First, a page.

03/01/2009, 12:18 PM
(This post was last modified: 03/03/2009, 04:44 PM by sheldonison.)

More empirical data on the 3rd order derivatives shows that they're all sinusoidal, and the sinusoidal relative contribution to the third order derivative is seems more or less constant across a large range of sexp base values. This means the 3rd order derivative sinusoid may not change the convergence equations, and may give more direction on the value of the error terms in proving the convergence of:

So, here's the graphs, centered on the critical section for several different base conversions. The 3rd derivative is the lowest derivative to show the sinusoid, and it seems to be about 1/6th of the value of the 3rd derivative, and the phase varies. Beginning with the fifth derivative, the sexp extension via base conversion will not have have positive values for odd deriivatives for all x values >-2; so this is clearly a different extension of sexp to reals then Dimittri's extension of sexp to real numbers. Also, the graphs, but for base 1.485 and base 1.6, the results are consistent, converting from base 1.45 and base 1.44533. For converting to base "e", the same 3rd derivative sinusoid is probably there, but it is difficult to see because the 3rd derivative climbs so quickly to infinity on either side of the critical section.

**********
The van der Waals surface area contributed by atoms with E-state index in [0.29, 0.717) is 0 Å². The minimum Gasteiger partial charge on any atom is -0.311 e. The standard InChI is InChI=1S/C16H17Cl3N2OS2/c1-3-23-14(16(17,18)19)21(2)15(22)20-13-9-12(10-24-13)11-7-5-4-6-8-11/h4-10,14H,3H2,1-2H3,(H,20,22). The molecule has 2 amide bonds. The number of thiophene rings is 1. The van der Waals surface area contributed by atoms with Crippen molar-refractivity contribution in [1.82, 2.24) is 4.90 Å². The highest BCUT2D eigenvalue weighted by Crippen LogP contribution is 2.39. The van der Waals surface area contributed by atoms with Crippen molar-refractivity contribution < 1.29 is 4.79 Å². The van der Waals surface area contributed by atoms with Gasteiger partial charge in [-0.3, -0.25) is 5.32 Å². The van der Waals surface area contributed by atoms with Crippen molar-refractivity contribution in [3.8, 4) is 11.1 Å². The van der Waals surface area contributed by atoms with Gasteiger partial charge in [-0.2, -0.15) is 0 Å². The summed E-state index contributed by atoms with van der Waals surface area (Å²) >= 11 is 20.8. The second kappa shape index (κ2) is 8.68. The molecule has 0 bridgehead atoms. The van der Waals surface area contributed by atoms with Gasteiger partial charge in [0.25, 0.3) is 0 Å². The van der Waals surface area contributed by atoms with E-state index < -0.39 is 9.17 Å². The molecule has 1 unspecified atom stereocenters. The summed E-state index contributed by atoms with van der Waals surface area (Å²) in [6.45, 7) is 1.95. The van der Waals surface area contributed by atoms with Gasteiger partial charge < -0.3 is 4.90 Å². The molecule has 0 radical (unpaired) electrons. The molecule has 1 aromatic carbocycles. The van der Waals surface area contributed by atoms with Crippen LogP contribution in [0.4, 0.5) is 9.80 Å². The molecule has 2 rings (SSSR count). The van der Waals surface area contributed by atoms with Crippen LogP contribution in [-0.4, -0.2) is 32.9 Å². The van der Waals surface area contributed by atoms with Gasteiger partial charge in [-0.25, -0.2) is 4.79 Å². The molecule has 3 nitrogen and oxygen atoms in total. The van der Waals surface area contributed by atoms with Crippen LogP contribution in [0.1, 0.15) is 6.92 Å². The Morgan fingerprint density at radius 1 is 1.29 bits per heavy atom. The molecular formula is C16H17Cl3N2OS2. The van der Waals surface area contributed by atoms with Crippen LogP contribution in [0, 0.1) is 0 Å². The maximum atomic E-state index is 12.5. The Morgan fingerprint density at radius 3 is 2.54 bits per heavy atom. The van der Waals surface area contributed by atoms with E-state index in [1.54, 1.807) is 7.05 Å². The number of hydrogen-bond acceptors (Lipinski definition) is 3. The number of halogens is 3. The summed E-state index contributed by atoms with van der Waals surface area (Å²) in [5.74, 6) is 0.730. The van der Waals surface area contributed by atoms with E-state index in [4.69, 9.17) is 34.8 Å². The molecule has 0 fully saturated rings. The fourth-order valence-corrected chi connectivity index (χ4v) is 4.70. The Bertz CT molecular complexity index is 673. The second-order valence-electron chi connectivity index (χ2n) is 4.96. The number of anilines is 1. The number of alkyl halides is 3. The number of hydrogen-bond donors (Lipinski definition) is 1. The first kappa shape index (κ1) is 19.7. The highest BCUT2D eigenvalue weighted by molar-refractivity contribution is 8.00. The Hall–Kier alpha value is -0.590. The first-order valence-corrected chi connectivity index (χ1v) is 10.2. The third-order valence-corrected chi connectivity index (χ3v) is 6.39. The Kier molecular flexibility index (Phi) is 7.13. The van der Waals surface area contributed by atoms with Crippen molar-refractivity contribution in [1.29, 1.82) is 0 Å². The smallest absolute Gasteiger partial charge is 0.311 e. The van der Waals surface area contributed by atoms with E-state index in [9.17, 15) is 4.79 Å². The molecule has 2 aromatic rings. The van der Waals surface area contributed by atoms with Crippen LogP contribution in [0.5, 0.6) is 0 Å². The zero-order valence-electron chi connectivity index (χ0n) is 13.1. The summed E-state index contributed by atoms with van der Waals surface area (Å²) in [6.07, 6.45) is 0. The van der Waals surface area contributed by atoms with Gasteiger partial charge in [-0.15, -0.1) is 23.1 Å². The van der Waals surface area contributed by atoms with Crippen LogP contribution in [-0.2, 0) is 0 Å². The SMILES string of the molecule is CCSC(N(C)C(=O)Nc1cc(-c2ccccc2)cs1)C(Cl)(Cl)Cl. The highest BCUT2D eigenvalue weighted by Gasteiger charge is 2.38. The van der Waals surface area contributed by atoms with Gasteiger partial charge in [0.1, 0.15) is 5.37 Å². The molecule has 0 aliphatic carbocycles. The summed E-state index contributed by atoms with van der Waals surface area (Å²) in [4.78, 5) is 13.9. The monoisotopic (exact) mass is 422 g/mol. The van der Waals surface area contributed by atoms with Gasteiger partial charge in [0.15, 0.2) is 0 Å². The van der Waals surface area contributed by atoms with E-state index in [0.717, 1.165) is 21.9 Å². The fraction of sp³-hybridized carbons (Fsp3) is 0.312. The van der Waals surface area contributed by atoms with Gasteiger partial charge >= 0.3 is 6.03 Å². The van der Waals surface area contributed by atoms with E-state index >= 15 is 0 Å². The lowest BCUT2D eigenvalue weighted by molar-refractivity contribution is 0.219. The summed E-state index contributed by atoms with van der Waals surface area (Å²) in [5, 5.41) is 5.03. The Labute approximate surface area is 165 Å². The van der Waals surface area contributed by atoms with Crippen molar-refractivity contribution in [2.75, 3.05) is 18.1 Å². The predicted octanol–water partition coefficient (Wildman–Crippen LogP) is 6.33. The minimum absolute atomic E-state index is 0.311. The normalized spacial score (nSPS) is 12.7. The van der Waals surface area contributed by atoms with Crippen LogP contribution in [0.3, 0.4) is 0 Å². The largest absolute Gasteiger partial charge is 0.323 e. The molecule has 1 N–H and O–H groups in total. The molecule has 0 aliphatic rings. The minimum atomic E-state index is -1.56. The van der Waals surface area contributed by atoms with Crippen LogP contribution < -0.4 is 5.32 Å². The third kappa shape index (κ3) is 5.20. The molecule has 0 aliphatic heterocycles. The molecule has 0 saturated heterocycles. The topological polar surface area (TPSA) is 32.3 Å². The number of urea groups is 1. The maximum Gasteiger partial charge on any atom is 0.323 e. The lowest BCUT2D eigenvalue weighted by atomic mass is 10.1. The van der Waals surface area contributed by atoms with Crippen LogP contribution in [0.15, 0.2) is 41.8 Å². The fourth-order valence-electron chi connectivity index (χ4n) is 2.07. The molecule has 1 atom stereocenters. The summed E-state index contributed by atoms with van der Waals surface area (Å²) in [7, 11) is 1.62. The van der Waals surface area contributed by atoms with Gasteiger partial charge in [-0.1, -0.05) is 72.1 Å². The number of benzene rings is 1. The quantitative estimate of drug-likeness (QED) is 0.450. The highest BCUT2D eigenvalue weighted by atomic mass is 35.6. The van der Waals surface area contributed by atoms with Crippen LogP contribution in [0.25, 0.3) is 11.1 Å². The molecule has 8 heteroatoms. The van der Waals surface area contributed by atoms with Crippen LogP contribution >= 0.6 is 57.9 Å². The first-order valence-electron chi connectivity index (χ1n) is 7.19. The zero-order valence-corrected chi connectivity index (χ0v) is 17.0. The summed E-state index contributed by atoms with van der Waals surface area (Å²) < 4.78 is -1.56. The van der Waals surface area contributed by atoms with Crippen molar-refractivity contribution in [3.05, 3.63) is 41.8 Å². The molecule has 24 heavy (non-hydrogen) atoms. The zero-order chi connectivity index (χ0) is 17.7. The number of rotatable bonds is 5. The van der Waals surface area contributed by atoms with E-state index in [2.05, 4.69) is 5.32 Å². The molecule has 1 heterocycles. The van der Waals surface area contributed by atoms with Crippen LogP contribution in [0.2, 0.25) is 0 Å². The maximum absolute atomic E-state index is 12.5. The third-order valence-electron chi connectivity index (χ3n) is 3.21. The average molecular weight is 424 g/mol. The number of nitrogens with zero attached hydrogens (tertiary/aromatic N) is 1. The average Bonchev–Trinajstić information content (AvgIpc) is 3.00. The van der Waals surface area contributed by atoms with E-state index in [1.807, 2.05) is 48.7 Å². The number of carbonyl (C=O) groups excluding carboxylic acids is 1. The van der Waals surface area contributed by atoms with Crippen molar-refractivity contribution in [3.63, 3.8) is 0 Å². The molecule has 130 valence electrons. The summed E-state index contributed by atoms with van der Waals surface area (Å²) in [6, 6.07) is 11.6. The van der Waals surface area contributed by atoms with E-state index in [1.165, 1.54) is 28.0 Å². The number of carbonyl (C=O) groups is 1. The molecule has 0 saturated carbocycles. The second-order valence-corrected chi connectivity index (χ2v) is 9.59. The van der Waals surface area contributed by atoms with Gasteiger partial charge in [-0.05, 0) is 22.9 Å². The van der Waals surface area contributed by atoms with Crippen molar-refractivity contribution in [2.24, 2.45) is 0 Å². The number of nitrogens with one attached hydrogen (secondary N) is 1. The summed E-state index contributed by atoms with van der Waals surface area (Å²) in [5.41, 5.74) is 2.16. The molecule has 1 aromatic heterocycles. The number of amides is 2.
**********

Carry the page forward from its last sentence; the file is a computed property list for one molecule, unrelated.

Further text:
So, here's the graphs, centered on the critical section for several different base conversions. The 3rd derivative is the lowest derivative to show the sinusoid, and it seems to be about 1/6th of the value of the 3rd derivative, and the phase varies. Beginning with the fifth derivative, the sexp extension via base conversion will not have have positive values for odd deriivatives for all x values >-2; so this is clearly a different extension of sexp to reals then Dimittri's extension of sexp to real numbers. Also, the graphs, but for base 1.485 and base 1.6, the results are consistent, converting from base 1.45 and base 1.44533. For converting to base "e", the same 3rd derivative sinusoid is probably there, but it is difficult to see because the 3rd derivative climbs so quickly to infinity on either side of the critical section.